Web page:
A Northwestern University research group has discovered that aggressive melanoma cells secrete Nodal, a protein that is critical to proper embryo formation.
An article describing this research was published today in the advanced online issue of the journal Nature Medicine. The researchers identified the potent and highly unstable embryonic growth factor by injecting aggressive melanoma cells into developing zebrafish embryos, which were used as "biosensors" for tumor cell-derived signals, and were consequently able to induce ectopic (abnormal) embryonic skull and backbone (axes) formation.
"This finding highlights the convergence of tumorigenic and embryonic signaling pathways. From a translational perspective, Nodal signaling provides a novel target for treatment of aggressive cancers such as melanomas," said Mary J. C. Hendrix, the corresponding author, of Children's Memorial Research Center where the discovery was made.
Hendrix is president and scientific director of the Children's Memorial Research Center, professor of pediatrics at Northwestern University Feinberg School of Medicine and a member of the executive committee of The Robert H. Lurie Comprehensive Cancer Center of Northwestern University. Jolanta M. Topczewska and Lynne-Marie Postovit, from Children's Memorial Research Center, co-led the study. Working with Brian Nickoloff of the Cardinal Bernardin Cancer Center at Loyola University Stritch School of Medicine, the investigators found that Nodal protein was present in 60 percent of cutaneous (skin) metastatic melanoma tumors but is absent in normal skin.
They also found that blocking Nodal signaling reduced melanoma cell invasiveness, as well as cancer cell colony formation and tumor-forming ability. Strikingly, nodal inhibition promoted the reversion of these cells toward a normal skin cell type. Like embryonic stem cells, malignant tumor cells similarly receive and send molecular cues during development that promote tumor growth and metastasis, or cancer spread.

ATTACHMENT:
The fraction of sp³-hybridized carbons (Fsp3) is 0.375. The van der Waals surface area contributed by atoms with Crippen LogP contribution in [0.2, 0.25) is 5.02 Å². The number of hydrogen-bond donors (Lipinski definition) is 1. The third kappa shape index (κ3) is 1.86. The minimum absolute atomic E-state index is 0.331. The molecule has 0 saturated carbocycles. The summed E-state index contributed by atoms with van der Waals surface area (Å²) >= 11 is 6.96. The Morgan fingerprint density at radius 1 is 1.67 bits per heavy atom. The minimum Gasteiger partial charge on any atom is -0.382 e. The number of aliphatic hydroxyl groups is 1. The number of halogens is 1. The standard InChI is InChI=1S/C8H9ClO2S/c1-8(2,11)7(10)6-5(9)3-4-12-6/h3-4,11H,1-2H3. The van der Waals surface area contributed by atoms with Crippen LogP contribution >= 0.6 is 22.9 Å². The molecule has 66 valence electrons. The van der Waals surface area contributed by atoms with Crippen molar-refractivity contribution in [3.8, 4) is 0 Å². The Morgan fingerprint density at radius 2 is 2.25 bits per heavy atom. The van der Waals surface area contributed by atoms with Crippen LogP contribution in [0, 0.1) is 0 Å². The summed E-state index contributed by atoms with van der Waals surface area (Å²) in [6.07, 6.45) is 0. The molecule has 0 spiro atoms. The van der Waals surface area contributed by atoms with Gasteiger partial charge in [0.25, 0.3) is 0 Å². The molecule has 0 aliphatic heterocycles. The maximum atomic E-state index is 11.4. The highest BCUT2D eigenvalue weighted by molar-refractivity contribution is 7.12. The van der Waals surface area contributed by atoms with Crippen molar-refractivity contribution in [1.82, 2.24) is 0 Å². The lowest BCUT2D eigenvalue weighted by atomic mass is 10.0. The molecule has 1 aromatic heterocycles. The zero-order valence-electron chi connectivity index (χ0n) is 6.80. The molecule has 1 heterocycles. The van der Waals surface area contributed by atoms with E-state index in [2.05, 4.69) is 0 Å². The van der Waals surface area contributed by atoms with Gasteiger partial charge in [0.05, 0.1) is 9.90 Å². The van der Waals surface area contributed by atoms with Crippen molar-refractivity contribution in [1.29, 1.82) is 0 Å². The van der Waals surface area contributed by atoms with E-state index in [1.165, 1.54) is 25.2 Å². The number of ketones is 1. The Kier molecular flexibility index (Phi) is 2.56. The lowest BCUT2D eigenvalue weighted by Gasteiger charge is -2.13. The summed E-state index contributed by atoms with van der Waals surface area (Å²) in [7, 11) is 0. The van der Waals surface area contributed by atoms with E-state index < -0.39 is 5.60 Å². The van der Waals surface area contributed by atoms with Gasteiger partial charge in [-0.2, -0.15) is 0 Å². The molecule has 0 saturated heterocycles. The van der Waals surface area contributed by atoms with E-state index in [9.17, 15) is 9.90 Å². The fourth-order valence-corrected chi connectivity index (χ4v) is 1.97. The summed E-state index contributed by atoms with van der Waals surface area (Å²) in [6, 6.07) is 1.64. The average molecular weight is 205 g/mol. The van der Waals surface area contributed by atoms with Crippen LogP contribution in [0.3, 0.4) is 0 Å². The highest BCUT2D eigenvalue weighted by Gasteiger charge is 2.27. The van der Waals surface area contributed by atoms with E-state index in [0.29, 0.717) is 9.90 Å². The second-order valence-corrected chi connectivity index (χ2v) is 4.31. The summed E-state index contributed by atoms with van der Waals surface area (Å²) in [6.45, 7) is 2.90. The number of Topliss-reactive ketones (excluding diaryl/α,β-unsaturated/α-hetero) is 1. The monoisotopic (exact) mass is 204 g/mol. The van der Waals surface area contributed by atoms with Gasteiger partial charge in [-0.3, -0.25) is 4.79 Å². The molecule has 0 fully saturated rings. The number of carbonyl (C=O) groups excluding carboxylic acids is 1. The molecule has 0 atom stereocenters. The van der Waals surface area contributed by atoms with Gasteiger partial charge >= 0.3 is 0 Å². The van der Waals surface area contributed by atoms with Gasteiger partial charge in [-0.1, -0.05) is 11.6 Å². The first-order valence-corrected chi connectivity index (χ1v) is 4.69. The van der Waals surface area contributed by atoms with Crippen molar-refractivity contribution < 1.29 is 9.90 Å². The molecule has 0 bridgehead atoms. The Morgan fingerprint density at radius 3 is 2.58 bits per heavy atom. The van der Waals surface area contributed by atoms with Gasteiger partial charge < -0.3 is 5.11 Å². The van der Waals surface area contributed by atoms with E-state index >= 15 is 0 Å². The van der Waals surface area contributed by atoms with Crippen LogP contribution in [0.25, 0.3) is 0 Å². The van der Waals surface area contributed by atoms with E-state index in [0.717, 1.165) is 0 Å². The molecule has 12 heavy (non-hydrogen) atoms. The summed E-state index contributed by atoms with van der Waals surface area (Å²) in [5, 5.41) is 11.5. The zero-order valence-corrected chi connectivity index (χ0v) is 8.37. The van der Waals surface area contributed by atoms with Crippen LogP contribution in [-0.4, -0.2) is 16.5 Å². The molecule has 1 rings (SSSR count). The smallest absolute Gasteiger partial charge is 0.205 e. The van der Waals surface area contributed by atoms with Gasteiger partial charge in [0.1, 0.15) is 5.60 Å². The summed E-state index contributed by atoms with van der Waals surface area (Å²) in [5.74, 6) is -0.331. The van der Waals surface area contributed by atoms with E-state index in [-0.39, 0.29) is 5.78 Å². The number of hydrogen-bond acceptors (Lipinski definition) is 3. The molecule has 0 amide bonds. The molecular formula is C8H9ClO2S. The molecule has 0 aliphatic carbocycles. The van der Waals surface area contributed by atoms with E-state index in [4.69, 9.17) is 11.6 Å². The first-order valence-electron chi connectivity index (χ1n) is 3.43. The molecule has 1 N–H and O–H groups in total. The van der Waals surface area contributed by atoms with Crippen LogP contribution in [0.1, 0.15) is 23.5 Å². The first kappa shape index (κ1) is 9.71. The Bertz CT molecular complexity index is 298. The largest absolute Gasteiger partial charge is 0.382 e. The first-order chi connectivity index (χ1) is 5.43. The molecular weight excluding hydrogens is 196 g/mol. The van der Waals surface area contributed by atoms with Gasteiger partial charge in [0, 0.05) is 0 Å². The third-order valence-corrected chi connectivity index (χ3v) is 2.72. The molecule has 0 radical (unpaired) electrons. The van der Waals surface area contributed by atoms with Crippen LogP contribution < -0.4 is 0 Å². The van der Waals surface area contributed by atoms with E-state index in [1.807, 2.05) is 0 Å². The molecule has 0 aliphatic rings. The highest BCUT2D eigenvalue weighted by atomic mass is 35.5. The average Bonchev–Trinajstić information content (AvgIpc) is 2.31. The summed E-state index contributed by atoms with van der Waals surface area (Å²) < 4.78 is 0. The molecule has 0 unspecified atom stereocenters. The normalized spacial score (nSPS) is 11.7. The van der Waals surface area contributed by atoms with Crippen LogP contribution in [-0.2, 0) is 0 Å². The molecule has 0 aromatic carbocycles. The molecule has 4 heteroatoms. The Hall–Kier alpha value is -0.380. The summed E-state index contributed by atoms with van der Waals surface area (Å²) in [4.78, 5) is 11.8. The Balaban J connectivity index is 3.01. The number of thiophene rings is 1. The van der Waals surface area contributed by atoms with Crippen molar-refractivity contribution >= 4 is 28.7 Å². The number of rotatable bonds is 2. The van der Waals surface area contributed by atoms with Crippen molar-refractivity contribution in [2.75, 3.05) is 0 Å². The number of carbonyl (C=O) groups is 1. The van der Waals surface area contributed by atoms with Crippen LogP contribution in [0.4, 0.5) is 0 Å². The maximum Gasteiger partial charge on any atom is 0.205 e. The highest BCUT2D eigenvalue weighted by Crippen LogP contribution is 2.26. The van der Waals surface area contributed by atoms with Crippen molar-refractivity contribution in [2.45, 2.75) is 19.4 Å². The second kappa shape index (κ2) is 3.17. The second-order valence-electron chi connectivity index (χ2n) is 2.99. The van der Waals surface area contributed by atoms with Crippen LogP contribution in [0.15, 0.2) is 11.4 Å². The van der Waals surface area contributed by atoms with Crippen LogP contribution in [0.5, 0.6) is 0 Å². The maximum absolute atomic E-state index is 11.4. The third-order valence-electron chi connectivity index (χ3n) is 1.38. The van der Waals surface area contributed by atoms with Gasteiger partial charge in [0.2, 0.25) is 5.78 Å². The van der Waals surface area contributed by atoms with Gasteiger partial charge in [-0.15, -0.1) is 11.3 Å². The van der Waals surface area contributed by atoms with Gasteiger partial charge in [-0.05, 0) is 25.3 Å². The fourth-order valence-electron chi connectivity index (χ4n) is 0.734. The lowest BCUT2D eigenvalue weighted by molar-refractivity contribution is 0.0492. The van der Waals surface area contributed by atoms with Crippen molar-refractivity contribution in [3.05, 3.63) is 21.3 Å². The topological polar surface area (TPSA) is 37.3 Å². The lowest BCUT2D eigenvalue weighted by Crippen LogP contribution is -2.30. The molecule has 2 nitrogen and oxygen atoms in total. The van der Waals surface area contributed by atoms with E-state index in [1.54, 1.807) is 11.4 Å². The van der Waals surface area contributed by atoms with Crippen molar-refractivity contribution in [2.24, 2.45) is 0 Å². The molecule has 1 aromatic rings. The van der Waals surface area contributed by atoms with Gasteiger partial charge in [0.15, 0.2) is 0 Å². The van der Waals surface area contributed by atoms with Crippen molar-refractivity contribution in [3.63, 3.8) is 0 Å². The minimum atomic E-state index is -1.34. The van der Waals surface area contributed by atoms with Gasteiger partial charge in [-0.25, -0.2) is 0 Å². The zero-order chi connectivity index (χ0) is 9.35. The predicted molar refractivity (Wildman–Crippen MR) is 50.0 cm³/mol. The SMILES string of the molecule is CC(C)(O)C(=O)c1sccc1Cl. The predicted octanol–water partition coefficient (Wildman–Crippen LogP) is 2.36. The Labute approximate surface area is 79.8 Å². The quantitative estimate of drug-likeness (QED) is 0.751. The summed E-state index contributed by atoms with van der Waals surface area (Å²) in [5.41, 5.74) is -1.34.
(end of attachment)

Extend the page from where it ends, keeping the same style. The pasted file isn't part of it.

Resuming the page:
The Northwestern study takes advantage of these similarities by using the developing zebrafish to "detect" tumor-derived chemical signals.
In addition, one of the hallmarks of aggressive cancer cells, including malignant melanoma, is their unspecified, "plastic" nature, which is similar to that of embryonic stem cells, expressing genes characteristic of multiple cell types, including endothelial, neural and stem cells.
The Hendrix lab has long hypothesized that the plastic nature of malignant melanoma cells serves as an advantage by enhancing the cells' ability to migrate, invade and metastasize virtually undetected by the immune system.
In this study, the researchers showed that aggressive tumor cells, particularly melanoma, are capable of responding to microenvironmental factors as well as influencing other cells via epigenetic (other than genetic) mechanisms, a quality known as bi-directional cellular communication. Bi-directional cellular communication is integral to both cancer progression and embryological development.
The significance of the research team's finding is profound in that it implies that through secretion of Nodal, aggressive melanoma cells maintain their plasticity and modulate the microenvironment, as exemplified by their ability to direct the formation of zebrafish tissues.
These results also highlight the propensity of tumor cells to communicate bi-directionally and survive within an embryonic microenvironment. Further, the findings illuminate the remarkable plasticity of melanoma cells and the utility of the developing zebrafish as a model for studying the epigenetic modulation of tumor cells.
Melanoma is one of the deadliest forms of cancer. The five-year survival rate for melanoma patients with widespread disease is between 7 percent and 19 percent.
In addition to Topczewska, Postovit and Nickoloff, researchers on this study included Naira V. Margaryan; Anthony Sam; Angela R. Hess; William W. Wheaton; and Jacek Topczewski, Children's Memorial Research Center, Northwestern University Feinberg School of Medicine.
This study was supported by grants from National Institutes of Health (CA59702 and CA80318); the Illinois Regenerative Medicine Institute; and the Charlotte Geyer Foundation; as well as an Excellence in Academic Medicine grant; Mazza Foundation grants; and a Canadian Institutes for Health Research post-doctoral fellowship awarded to Postovit.